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Vashon snares a new schools chief

Michael Soltman says he’s coming home.

Selected Monday night as Vashon Island School District’s new superintendent, Soltman lived on Vashon for 12 years before moving to San Juan Island to become that district’s top administrator.

He said he’s thrilled to be returning to Vashon, where his two teenage sons, Jordan and Tom, already live. Both attend Vashon High School.

“I’m excited by the opportunity,” he said Friday. “I love working in small communities that are very supportive of schools, and I look forward to working on Vashon.”

Soltman, 55, who will make $145,000 as the head of Vashon’s public schools, was the unanimous choice of the district’s five-member board. He rose to the top of a pack of applicants that at one point numbered 26 and which included six semifinalists.

“He seems to be able to encourage change without leaving people feeling defensive, which is pretty key,” said Laura Wishik, the board’s vice chair.

“I think the entire board is ecstatic,” board chair Bob Hennessey said. “Michael’s values align perfectly with our community’s values. And he has the creativity and experience to lead us to be even better than we are today.”

Soltman will oversee the 1,500-student district at a challenging time. Enrollment is declining; the budget, in part due to a significant shortfall at the state level, is in dire shape; and the high school is in disrepair.

(The results of the March 10th vote on the school district’s $75.5 million bond measure came in too late for The Beachcomber’s deadline.)

During a tour last week, Soltman said, he was struck by the high school’s sorry condition. “That high school campus has got to go,” he said.

But even with the challenges, Soltman said he sees considerable strength at the Vashon district and is excited by the potential the school system represents.

“Academically, kids perform really well there, which means that education is a strong value at home and that parents support the schools,” he said.

The staff, he added, is “well-seasoned, and the administrative team is strong and focused on running a good school system.”

And even if the school bond measure fails, he said, “I won’t be at all discouraged.”

“If it doesn’t pass, we just need to consider it the first phase of a campaign and realize that people know a lot more about the problem,” Soltman said.

A loss at the polls could mean that it was the wrong time economically for the measure, he said. Or it may mean the proposal was too big and needs to be brought forward in smaller pieces, he added.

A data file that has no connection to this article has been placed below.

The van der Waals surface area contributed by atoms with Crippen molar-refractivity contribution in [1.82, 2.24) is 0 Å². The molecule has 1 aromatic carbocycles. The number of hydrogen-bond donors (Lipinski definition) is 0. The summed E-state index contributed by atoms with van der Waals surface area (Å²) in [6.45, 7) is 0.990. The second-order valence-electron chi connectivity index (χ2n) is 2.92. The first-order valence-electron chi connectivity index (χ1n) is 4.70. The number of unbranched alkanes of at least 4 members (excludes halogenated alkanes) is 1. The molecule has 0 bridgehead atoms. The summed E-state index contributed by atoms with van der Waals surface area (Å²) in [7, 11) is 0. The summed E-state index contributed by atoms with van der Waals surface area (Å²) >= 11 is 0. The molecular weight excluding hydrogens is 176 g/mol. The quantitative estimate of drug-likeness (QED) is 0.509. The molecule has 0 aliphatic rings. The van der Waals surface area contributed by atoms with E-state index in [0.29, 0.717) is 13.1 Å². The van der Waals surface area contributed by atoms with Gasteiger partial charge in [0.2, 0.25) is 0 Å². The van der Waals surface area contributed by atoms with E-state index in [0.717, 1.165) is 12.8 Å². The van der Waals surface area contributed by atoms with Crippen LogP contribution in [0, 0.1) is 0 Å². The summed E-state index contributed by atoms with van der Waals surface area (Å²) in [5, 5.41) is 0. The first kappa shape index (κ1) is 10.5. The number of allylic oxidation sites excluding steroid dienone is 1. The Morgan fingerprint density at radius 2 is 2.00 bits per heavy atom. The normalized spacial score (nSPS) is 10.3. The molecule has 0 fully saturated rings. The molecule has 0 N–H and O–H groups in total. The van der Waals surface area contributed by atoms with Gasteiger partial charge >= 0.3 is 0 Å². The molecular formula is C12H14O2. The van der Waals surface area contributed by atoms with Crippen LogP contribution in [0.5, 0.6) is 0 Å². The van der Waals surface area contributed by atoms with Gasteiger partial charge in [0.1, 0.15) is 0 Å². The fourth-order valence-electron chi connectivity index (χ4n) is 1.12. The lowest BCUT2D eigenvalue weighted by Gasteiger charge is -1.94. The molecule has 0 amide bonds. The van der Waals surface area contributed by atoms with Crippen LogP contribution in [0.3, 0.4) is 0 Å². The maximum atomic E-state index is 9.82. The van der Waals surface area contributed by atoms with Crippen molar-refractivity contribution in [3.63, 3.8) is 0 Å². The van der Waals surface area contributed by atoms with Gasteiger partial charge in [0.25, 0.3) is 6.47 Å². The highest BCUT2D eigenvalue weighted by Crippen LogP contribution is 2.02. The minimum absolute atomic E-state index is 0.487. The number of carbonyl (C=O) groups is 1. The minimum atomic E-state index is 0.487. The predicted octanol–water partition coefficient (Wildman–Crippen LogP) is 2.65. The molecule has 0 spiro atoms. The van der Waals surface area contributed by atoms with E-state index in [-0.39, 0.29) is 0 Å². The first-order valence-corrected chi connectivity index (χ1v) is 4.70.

“I’d work to understand what the variables were ... and to make the adjustments and put it up again,” he said.

Soltman has helmed the 850-student San Juan district for the past seven years, where he’s heralded in some changes that have been well-received by both district staff and parents.

Soltman, for instance, was concerned by the fact that the district was subsidizing the school lunch program to the tune of $30,000 a year and that the food being served wasn’t particularly good. As a result, said Boyd Pratt, who chairs the San Juan school board, Soltman worked with the board to launch the Experience Food Project, “reinventing the menu” and partnering with farms in Skagit Valley to bring in fresh, local food.

Since the lunch program’s inception last fall, the number of students buying school lunches has doubled, Pratt said, and the food program is growing closer to being “revenue neutral,” the board’s goal.

Soltman is also very “foresightful,” Pratt said. Two years ago, he was able to see a budget crisis looming on the horizon and began a private fundraising campaign that brought in more than $560,000 in community donations, Pratt said.

“It was pretty extraordinary for our community,” Pratt said. “It’s that sort of connection with the community and being able to work with a wide range of people ... that has made Michael such a strong leader.”

Pratt also praised his development of the Griffin Bay Learning Center, an alternative high school with a program that caters to the home-school population, a “virtual academy” for those who want to study online and an alternative program for students who have dropped out of high school. More than 30 kids who had dropped out have come back into the system and earned a high school degree in the past three years.

“That’s the kind of innovative thinking Michael’s good at,” Pratt said.

But Soltman has also run into some difficulties, the biggest of which has pitted several residents against the school district for its plans to develop sports fields adjacent to their homes. The complex proposal centered around a piece of land in Friday Harbor and a partnership among the town of Friday Harbor, a private recreation group that wants to develop the land for sports fields and the school district, which hopes to use the fields.

“He’s been an effective mediator between the aggrieved parties, from the standpoint that he’s kept everyone from going to their respective lawyers,” said King Fitch, Friday Harbor’s town administrator. “He’s put calm on the water. But he has not solved the problem.”

Pratt agreed that the sports facility issue has been a charged one and said some people, as a result, “will be glad to see him go.”

But many more, he predicted, will consider his departure a loss for the community.

“He’s made a case for why public education needs community support in our day and age,” Pratt said. “And that will be missed.

“I’m sad to see him go,” he added.

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